An animated man with a salt-and-pepper beard, dark-rimmed glasses, and an accent by turns heavy and imperceptible, El Gamal sat down with TriQuarterly Online February 14in Evanston, IL to speak about his impressions of the rapidly unfolding events in Egypt, his night in Tahrir Square, and what the events mean for him as an Egyptian. What follows is an edited transcript.

Tuesday, January 25

On a national holiday to commemorate the police forces, Egyptians took to the streets in large numbers, proclaiming the Day of Rage. This was the first day of mass protests.

TriQuartlerly Online: What did you do the first day that protests began?

Nehad El Gamal: I went to my office that day, and at eight p.m. I left; they said that all streets are blocked and there are big demonstrations. When I went home and saw on the news, I found out that it was really a big protest. I stayed home for two hours, I took my car, I went downtown, and I saw indeed it was a lot of youth protesting. On the 25th it was not that violent.

TQO: What were you thinking when you saw all of this?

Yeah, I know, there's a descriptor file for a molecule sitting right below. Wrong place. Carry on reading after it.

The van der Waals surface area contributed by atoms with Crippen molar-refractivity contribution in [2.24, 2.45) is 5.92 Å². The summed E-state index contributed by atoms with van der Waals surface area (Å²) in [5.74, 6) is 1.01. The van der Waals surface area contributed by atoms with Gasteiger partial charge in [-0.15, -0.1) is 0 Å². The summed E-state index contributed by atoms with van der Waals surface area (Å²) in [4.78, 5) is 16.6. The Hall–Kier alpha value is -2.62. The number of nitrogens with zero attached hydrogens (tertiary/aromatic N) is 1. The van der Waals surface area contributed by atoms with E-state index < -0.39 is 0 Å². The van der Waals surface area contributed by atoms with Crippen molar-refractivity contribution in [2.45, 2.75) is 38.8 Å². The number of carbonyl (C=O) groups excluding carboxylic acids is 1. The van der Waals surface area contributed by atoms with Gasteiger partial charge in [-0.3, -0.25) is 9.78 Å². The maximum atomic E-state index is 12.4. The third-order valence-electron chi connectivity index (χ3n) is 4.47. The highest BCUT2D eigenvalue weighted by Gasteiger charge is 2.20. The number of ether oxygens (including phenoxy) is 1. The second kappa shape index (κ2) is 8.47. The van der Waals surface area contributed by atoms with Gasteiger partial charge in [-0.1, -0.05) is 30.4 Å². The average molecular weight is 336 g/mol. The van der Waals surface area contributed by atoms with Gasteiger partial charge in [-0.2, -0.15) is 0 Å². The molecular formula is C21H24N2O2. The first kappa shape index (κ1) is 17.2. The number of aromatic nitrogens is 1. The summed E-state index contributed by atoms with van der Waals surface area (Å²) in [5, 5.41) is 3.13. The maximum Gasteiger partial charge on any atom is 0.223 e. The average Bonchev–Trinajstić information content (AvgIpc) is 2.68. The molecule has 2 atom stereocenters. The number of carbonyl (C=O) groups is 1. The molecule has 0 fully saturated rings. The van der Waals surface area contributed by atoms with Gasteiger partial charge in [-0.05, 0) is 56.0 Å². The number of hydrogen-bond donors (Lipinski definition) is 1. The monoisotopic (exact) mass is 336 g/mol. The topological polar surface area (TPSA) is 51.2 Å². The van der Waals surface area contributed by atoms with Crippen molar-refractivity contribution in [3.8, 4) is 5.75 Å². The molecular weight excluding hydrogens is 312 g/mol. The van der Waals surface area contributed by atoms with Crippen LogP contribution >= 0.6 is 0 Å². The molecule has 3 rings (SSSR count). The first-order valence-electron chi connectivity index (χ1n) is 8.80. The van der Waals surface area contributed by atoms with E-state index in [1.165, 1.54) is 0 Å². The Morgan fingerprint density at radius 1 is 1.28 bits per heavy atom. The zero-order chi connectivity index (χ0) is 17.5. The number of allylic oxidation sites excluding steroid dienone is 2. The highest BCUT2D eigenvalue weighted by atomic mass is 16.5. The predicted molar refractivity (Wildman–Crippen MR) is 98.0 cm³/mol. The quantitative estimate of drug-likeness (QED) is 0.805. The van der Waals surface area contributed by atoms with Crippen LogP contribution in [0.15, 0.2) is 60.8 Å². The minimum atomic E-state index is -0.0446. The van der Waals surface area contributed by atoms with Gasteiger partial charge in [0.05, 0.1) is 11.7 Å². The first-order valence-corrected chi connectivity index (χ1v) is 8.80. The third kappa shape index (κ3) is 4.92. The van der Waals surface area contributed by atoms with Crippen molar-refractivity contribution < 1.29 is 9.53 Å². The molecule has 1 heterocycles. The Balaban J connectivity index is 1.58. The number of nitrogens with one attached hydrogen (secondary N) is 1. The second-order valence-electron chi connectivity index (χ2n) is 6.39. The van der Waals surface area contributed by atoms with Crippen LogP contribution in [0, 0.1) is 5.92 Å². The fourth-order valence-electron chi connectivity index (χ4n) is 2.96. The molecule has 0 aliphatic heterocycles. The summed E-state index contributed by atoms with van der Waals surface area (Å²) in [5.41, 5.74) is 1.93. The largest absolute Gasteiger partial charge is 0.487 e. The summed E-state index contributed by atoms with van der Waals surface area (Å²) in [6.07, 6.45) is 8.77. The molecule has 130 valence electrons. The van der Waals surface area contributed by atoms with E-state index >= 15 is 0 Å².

NG: I saw protests before when I was at the university in Egypt, Cairo University, but it was not something like this one. The young people were willing to die, basically. They had something they wanted to achieve, and they were not afraid; there was no fear of police or tanks or weapons. They were very determined.  There were hundreds of people trying to push the police forces; if they got the tear gas they threw it back at the police forces. So that showed you that really they are not afraid of anything, they are willing just to die. It’s a wonderful feeling because, of course, it was very surprising to see these young people willing to die for this cause.

TQO: How did you feel seeing this?

NG: I never participated in a protest. I never was violent—I never liked violence. I cannot do these things. I like peaceful protest. Actually, ever since I was a kid I didn’t like to participate in any fights in school or in my neighborhood. I think it’s something personal, not something I picked up from TV or from reading. I believe everyone in this life has a goal, and maybe my goal is not participating in this protest or attacking police forces, but I should have other things to do.